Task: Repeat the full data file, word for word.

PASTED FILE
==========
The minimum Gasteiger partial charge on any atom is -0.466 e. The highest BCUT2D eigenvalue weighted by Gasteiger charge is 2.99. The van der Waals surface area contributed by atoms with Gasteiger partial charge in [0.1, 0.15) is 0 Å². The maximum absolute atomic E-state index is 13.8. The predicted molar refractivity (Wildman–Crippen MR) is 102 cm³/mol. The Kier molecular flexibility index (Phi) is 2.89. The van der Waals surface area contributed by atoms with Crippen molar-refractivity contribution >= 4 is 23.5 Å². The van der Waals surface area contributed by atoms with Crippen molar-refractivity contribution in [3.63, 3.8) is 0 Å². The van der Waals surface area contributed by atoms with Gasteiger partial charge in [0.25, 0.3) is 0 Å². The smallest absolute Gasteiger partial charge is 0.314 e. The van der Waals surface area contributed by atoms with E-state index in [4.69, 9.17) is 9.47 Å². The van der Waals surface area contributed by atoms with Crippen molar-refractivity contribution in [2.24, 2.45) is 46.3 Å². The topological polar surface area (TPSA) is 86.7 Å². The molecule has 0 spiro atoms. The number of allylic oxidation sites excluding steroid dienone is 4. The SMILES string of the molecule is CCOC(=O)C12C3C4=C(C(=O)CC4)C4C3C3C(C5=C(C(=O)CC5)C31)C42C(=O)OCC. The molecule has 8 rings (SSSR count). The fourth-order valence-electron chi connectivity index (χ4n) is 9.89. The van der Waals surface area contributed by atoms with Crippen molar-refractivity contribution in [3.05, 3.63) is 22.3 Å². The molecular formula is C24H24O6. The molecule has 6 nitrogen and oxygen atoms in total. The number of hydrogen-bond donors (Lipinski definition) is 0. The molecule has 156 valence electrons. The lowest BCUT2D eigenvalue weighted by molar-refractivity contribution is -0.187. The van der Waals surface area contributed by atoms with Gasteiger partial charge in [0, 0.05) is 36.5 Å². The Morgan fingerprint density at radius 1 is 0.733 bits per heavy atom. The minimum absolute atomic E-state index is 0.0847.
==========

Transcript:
The minimum Gasteiger partial charge on any atom is -0.466 e. The highest BCUT2D eigenvalue weighted by Gasteiger charge is 2.99. The van der Waals surface area contributed by atoms with Gasteiger partial charge in [0.1, 0.15) is 0 Å². The maximum absolute atomic E-state index is 13.8. The predicted molar refractivity (Wildman–Crippen MR) is 102 cm³/mol. The Kier molecular flexibility index (Phi) is 2.89. The van der Waals surface area contributed by atoms with Crippen molar-refractivity contribution >= 4 is 23.5 Å². The van der Waals surface area contributed by atoms with Crippen molar-refractivity contribution in [3.63, 3.8) is 0 Å². The van der Waals surface area contributed by atoms with Gasteiger partial charge in [0.25, 0.3) is 0 Å². The smallest absolute Gasteiger partial charge is 0.314 e. The van der Waals surface area contributed by atoms with E-state index in [4.69, 9.17) is 9.47 Å². The van der Waals surface area contributed by atoms with Crippen molar-refractivity contribution in [2.24, 2.45) is 46.3 Å². The topological polar surface area (TPSA) is 86.7 Å². The molecule has 0 spiro atoms. The number of allylic oxidation sites excluding steroid dienone is 4. The SMILES string of the molecule is CCOC(=O)C12C3C4=C(C(=O)CC4)C4C3C3C(C5=C(C(=O)CC5)C31)C42C(=O)OCC. The molecule has 8 rings (SSSR count). The fourth-order valence-electron chi connectivity index (χ4n) is 9.89. The van der Waals surface area contributed by atoms with Crippen molar-refractivity contribution in [3.05, 3.63) is 22.3 Å². The molecular formula is C24H24O6. The molecule has 6 nitrogen and oxygen atoms in total. The number of hydrogen-bond donors (Lipinski definition) is 0. The molecule has 156 valence electrons. The lowest BCUT2D eigenvalue weighted by molar-refractivity contribution is -0.187. The van der Waals surface area contributed by atoms with Gasteiger partial charge in [0, 0.05) is 36.5 Å². The Morgan fingerprint density at radius 1 is 0.733 bits per heavy atom. The minimum absolute atomic E-state index is 0.0847.